Anyhow, there have always been miracles, and there always will be! Each time a saint is nominated, there are miracles for the beatification and the canonization. Think of Lourdes, of Fatima . . . There will always be miracles in the Church, but not because they are within reach of all the priests or the preachers. No, not for that. Why? Because one must rely on faith! I have never seen a miracle, but I believe! And you have never seen miracles, but you believe. I think that the Lord will never cease to provide miracles. I, however, have never seen any.

Certainly I have seen the hand of God. I have seen it when I was exorcising; I have seen His power, but He did everything Himself, serving Himself by means of a good-for-nothing like me! He did it all Himself!

We have some pontiffs who are a wonder; we must simply follow their directives, their pastoral line; that is what the Church needs today.

There is need of a new evangelization, of re-Christianizing Christians. Let us think of Italy, a Catholic nation. But where are the Catholics? They are a slight minority! If there were a referendum, they could check off that they have been baptized, but they do not pray; they do not go to Mass; they do not approach the sacraments; they marry and divorce with no compunction; and then, there is abortion.

Let us consider the Catholic character in Italy: the referendum on divorce approved, the referendum on abortion approved. If one held a referendum on euthanasia, that also would be approved.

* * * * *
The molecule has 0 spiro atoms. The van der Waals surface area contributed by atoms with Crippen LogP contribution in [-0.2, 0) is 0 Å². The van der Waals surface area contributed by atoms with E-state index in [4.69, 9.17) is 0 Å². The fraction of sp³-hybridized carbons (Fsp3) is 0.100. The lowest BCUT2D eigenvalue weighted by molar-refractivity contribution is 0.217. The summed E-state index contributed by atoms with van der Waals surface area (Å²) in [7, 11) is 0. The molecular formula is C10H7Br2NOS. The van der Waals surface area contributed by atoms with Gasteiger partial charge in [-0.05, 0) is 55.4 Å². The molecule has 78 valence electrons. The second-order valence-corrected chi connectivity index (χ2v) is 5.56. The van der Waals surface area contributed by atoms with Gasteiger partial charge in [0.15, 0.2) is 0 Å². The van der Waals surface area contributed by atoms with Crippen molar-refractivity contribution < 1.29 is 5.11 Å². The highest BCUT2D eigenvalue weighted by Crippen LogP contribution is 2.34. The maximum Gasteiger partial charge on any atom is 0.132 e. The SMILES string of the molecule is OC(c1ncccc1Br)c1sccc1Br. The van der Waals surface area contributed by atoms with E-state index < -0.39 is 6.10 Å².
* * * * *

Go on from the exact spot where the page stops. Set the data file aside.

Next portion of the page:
These are the Italian Catholics! Materialism and consumerism! It began with the French Revolution: the successive philosophical currents were all masonic and anticlerical. Italy was formed and unified by Masons, all Masons: the Royal House of Savoy, Giuseppe Garibaldi, Giuseppe Mazzini – all were Masons. If one was not with them, one did not have a career!

At Modena, if one did not have party membership, one did not work. There was a collapse of values that is still in action; true values have been substituted by a supercharged materialism. Undoubtedly, today something is lacking in the modern pastoral concept. If our priests were saints, our people would be saints! But one can also say that people get the clergy they deserve. Certainly, if every priest were like the Curé of Ars . . .

We thought that the Church would flourish after the [Second Vatican] Council. Instead the post-council era has been a disaster: 30 percent of the nuns, priests, and consecrated religious abandoned the Church! Who knows why? Then there are the sensational things, such as bishops who incriminate themselves with pedophilia!